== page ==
Picture Attribution:  Gogh, Vincent van, 1853-1890. Starry Night, from Art in the Christian Tradition, a project of the Vanderbilt Divinity Library, Nashville, TN. http://diglib.library.vanderbilt.edu/act-imagelink.pl?RC=55396 [retrieved March 11, 2019]. Original source: http://commons.wikimedia.org/wiki/File:Van_Gogh_-_Starry_Night_-_Google_Art_Project.jpg.

 

You Gotta Serve Somebody: Pentecost 21

You Gotta Serve Somebody: Pentecost 21

Narrative Lectionary Reflection

October 14, 2018

Read Joshua 24:1-25 (CEB)

Introduction 

Joshua was the successor to Moses.  He had led the people across the Jordan River to begin taking the land.  Now, the land was theirs and Joshua, now an old man, wants the people to recommit to God again.

God had defeated the Egyptians, allowing for their escape. God was with them as the warred with the people living on the land promised for them.  But now as the land has been subdued, the people are being challenged.  Meeting other cultures, meant meeting other gods.  As Joshua is getting ready to pass from the scene, he wants the people to take stock of their lives and choose who they would worship or serve: the gods of their neighbors or the God that led them out of slavery? 

Today we study the farewell speech Joshua and the people of Israel’s response.

Engaging the Text

 I sent the hornetb]”>[b] before you. It drove them out before you and did the same to the two kings of the Amorites. It wasn’t your sword or bow that did this. 13 I gave you land on which you hadn’t toiled and cities that you hadn’t built. You settled in them and are enjoying produce from vineyards and olive groves that you didn’t plant.

-Joshua 24:12-13

Joshua 24 includes some of the last words of Joshua.  He was a protégé of Moses, and when Moses died, Joshua took over.  He is speaking to the people after they wandered in the desert for 40 years, after they crossed the Jordan into the Promised land, after the people had battled the inhabitants of Canaan, and after they had set up the beginnings of a nation.  It took decades, but the Israelites had arrived in more ways than one.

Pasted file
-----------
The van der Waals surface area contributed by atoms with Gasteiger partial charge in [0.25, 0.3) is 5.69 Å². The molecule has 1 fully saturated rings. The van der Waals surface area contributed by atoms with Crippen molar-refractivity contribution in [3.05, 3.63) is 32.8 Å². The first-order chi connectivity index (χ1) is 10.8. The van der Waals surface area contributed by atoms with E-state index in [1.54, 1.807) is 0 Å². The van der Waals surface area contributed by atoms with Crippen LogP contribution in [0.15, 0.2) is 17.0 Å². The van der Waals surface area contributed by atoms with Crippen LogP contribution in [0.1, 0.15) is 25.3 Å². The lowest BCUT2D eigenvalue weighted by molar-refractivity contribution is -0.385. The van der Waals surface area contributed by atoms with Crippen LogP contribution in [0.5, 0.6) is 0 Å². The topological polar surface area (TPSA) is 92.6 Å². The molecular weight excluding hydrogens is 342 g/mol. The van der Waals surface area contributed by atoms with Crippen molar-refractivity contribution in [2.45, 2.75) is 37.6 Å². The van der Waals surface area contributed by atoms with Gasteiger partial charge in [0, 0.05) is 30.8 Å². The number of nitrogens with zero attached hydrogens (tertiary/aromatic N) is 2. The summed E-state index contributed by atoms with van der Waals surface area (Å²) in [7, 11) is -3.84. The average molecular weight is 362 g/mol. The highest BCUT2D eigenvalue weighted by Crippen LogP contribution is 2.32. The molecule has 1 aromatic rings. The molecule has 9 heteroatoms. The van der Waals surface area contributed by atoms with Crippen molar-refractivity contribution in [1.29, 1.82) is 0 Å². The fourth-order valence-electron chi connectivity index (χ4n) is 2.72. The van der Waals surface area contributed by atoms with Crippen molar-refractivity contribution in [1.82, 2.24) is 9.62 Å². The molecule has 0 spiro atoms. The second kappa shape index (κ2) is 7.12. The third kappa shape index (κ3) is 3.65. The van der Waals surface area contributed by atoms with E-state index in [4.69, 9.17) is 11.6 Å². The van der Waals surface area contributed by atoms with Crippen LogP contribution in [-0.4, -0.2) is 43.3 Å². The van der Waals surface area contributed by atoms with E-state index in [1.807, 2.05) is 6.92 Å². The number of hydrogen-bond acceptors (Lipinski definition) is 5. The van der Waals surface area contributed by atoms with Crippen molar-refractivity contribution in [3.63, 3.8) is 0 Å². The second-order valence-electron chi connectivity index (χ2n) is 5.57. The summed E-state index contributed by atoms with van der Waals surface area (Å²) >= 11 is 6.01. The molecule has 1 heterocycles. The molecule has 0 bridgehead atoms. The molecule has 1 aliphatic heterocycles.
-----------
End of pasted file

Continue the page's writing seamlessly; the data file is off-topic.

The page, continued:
Instead of kicking back and enjoying their new life, God is calling them to enter into covenant with God.  Joshua gives a final speech that is in three parts: recalling God’s mighty acts, discussion the covenant and then solemnizing the covenant.  When he speaks it is in the first person, meaning that it was not simply him speaking, he was speaking with divine authority.

It’s important to note that when the Israelites conquered the different nations, that meant coming into contact with foreign gods. Joshua’s talk is a reminder to make a choice to follow God, and sometimes that choice has to made daily.

Joshua starts by recounts the story of the Israelites, showing what God had done for them; the calling of Abraham and giving he and Sarah a son named Issac.  Issac had Jacob and Esau. Leading the Israelites out of Egypt, the destruction of Pharoah’s Army, and God being with them as they battled differing nations.  God even reminds them that they were given land they didn’t toil  and living in homes they didn’t build, reminding them they didn’t do this on their own. 

Everything that the Israelites had done; winning battles against the different nations, the vineyards they planted, the cities they lived in, the fields they farmed were not done by them alone.  Joshua reminds the people that all the good things they had at this moment, came from God. It was God that brought them to this moment. And because God got them to this point, they should give thanks to God.  Joshua wasn’t saying that they should just say thanks and move on, no, they were to give thanks to God’s goodness by serving God.